My hand went to my still-bumpless belly. “It’s still early. He wasn’t supposed to spill the beans.” Oh my God, he told the world before I could tell Mom.
“How far along are you?” Hannah asked. She married Mike the keyboard player in October. As the next-newest member of this group, I’d taken her under my wing.
My gal pals then nodded sympathetically. Every woman knew the four-month rule. It was courting bad luck to announce a pregnancy until the risk of miscarriage decreased. Of course, plenty of couples announced as soon as they knew and had a baby without a hitch.
But a lot of women also lost babies they never talked about.
I sighed. “He’s excited.” They chuckled. “I just wish he hadn’t told the whole world.”
The limo door opened and my fiancé’s head appeared. “How mad at me are you?”
“Ask me when we see how viral this goes.”
He crawled in on his knees and took my hands. “Sorry. Adrenaline of performing…”
“Endorphins made you stupid. I get it.” I stroked through his shorter curls. “You owe me a big favor, dude.” Looking into his sweet, pretty blue eyes, I could never be mad long.
“At least your news wasn’t the only announcement tonight,” Celeste said, Bob’s new fiancée. It was still amazing she’d gotten the player guitarist to commit.
Beth’s head swung to her bestie. “Yeah, what the hell? Twenty-four hours go by and I hear it from Bob?”
“Congratulations, Celeste. We’re really happy for you guys,” Dylan said, moving to sit next to me. His fingers stayed entwined with my hand.
The door opened again, with the voices of three more men. Jake came in and kissed Beth. Mike sat with Hannah, then Bob folded his long frame to get next to Celeste.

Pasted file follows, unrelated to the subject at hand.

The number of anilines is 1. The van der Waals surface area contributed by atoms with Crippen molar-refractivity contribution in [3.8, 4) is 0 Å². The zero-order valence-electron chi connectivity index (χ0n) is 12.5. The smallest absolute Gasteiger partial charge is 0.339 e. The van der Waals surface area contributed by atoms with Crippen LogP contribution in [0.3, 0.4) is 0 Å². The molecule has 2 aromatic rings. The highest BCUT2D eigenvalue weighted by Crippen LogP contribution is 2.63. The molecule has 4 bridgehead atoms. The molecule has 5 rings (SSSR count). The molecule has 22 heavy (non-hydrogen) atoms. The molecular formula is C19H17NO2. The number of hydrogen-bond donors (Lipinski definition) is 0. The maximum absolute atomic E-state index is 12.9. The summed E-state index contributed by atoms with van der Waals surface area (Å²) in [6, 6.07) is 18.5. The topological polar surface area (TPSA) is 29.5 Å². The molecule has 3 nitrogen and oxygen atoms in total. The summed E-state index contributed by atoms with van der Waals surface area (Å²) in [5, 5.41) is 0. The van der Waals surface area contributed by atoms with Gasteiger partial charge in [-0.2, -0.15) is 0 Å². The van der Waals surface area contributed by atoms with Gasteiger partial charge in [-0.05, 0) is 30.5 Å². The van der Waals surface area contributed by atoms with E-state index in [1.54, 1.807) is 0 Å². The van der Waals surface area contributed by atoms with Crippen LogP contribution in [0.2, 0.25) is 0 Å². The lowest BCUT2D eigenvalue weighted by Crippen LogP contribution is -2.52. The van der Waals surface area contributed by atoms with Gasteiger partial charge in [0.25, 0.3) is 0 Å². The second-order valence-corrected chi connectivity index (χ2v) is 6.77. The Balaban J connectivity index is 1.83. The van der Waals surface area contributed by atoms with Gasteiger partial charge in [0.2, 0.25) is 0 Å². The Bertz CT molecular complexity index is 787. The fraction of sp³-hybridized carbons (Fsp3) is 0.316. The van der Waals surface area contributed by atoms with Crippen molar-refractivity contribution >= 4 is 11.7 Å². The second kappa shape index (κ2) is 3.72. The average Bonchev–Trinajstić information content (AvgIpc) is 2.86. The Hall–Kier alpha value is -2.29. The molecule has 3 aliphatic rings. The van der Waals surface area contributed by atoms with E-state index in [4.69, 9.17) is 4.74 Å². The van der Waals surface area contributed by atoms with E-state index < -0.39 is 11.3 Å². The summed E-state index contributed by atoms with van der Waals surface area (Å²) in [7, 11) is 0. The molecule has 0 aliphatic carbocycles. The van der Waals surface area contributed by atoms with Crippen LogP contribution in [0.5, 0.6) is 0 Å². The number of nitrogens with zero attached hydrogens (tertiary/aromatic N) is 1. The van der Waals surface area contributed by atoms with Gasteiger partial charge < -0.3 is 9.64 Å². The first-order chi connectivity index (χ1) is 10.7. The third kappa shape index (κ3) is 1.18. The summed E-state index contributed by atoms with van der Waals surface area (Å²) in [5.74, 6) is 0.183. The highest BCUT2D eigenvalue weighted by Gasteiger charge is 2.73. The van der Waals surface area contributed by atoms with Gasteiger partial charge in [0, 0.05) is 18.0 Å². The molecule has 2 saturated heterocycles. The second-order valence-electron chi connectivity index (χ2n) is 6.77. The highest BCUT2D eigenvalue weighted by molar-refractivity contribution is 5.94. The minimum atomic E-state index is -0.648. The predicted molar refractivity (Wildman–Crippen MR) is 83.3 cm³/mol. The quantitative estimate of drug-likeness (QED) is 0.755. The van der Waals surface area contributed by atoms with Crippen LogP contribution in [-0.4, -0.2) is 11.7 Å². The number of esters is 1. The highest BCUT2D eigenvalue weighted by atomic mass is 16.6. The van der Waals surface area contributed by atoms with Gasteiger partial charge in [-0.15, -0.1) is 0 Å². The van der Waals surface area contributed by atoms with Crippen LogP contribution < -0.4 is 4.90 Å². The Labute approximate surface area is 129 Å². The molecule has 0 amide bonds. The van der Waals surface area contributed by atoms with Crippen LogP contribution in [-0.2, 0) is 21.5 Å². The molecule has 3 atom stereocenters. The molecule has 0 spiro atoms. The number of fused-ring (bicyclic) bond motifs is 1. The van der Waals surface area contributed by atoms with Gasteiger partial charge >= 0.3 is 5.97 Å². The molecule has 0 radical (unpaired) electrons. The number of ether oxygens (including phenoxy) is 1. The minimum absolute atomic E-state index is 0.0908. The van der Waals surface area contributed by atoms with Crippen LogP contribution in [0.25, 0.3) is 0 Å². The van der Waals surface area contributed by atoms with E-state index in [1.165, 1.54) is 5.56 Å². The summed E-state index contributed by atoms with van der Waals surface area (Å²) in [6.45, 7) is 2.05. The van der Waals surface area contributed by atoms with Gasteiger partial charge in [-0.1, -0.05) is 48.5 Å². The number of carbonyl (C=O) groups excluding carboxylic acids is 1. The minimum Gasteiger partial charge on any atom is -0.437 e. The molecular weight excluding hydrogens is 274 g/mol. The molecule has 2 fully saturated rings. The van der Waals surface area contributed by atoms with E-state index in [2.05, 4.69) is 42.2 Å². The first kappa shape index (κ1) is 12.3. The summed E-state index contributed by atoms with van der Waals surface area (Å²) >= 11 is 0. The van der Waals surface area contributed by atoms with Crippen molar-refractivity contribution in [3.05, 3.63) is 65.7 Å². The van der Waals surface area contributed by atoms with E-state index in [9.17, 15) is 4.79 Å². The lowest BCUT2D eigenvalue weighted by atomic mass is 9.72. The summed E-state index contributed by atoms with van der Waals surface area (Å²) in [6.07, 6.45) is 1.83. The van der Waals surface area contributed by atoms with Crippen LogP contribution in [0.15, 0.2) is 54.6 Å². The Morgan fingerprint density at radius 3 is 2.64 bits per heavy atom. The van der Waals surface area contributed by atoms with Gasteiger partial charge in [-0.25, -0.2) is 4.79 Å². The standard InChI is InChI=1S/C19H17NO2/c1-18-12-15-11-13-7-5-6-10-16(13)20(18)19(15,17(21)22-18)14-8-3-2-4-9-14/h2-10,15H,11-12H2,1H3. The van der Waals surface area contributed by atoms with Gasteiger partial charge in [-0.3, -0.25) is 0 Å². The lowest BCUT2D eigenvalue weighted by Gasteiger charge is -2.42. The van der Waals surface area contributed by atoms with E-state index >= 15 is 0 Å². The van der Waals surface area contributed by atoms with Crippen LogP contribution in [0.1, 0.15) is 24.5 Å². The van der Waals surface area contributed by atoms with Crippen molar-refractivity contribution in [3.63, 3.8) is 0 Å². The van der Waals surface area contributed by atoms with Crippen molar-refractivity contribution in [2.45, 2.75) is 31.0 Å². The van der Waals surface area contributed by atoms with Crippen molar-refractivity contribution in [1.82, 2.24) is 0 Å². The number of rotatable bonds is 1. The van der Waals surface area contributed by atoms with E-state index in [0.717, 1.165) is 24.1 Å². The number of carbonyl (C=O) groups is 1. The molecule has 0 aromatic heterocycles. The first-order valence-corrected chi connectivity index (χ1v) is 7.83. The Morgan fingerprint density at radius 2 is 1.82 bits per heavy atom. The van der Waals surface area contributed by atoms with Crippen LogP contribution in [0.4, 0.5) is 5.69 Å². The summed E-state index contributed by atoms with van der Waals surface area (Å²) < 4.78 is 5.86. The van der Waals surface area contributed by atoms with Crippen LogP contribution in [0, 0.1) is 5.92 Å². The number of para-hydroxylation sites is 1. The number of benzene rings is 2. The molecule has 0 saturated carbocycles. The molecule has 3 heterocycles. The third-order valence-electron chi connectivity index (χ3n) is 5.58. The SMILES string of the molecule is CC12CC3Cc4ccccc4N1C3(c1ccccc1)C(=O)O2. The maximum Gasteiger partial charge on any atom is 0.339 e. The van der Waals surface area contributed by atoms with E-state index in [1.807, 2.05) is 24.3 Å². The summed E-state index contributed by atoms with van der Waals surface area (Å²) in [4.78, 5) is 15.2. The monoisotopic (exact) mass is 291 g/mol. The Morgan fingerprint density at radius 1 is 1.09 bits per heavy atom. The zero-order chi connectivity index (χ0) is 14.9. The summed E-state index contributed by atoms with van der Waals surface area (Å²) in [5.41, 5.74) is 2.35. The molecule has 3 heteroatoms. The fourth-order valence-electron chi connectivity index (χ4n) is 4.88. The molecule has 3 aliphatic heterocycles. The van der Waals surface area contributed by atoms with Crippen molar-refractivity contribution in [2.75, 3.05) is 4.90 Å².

“Let’s get this party rolling!” he said loudly. The limo obliged.
we wait for
“He had other plans,” Bob said.
The new drummer hadn’t been fully integrated into the band, yet. Hard to come into an established group. Couldn’t blame the guy for taking it slow.
Celeste pinched his side. He yelped. “That’s for making me front-page news without warning.”
He grinned, unrepentant. “Dylan started it.”
“You’re gonna love fatherhood, mate,” Jake said. “When’s it due?”
“June-ish,” I said.
“Good timing,” Beth said. “My early months were during summer and it did not help the morning sickness.”
“How have you been feeling?” Hannah asked me.
“Okay so far. I get sleepy, but—”
“You guys got engaged last month,” Bob blurted out. “Dude…”
“It’s their business,” Mike said. Dylan gave him a nod of thanks.
Bob was nice enough, but protective of the band. He was always suspicious when a new woman joined the group. Some Yoko Ono superstition. Rumors suck no matter the decade.
“I’ll get it out there—he asked before I told him I was pregnant, okay?”
We’d just left this part out of the proposal story.
Being thirty-one, I waited until my second missed period to tell Dylan. I’d been on the Pill for years, so I didn’t think baby after the first one. But then I was late a couple days before he proposed, so when he asked me to be his forever, it was the right moment to spring my news. Thank God he was delighted. And…so was I.
My dead husband didn’t want children. He indulged my interest at first, then it became clear it wasn’t a priority for him…and then he became a drunk, a cheater, and finally killed himself driving wasted. As a new widow, I couldn’t contemplate ever having the chance again.
Loving someone else wasn’t on my radar until Dylan knocked on my door seeking shelter from a blizzard on Christmas Eve.
Not even a year ago…
We’d moved fast.
I looked at him and he smiled with his whole face displaying his love for me. Yeah, no regrets. I was where I was meant to be.
“So when’s the wedding?” Celeste asked.
I slapped my hand over Dylan’s mouth. “That’s too soon.”
“What’s too soon?” Beth asked.
He yanked my hand down. “Christmas.”
My girlfriends went awww.
“We can’t organize a wedding in two weeks,” I told him. Again.
“Sure we can,” Jake said. “We’re rich rock stars.”
“If the guest list is small, it can happen anywhere,” Beth said. Our resident planner/hostess.
I groaned, then scowled at my fiancé. “This is why I told you not to spill the beans yet.”
“Oops.” But his dimples were showing.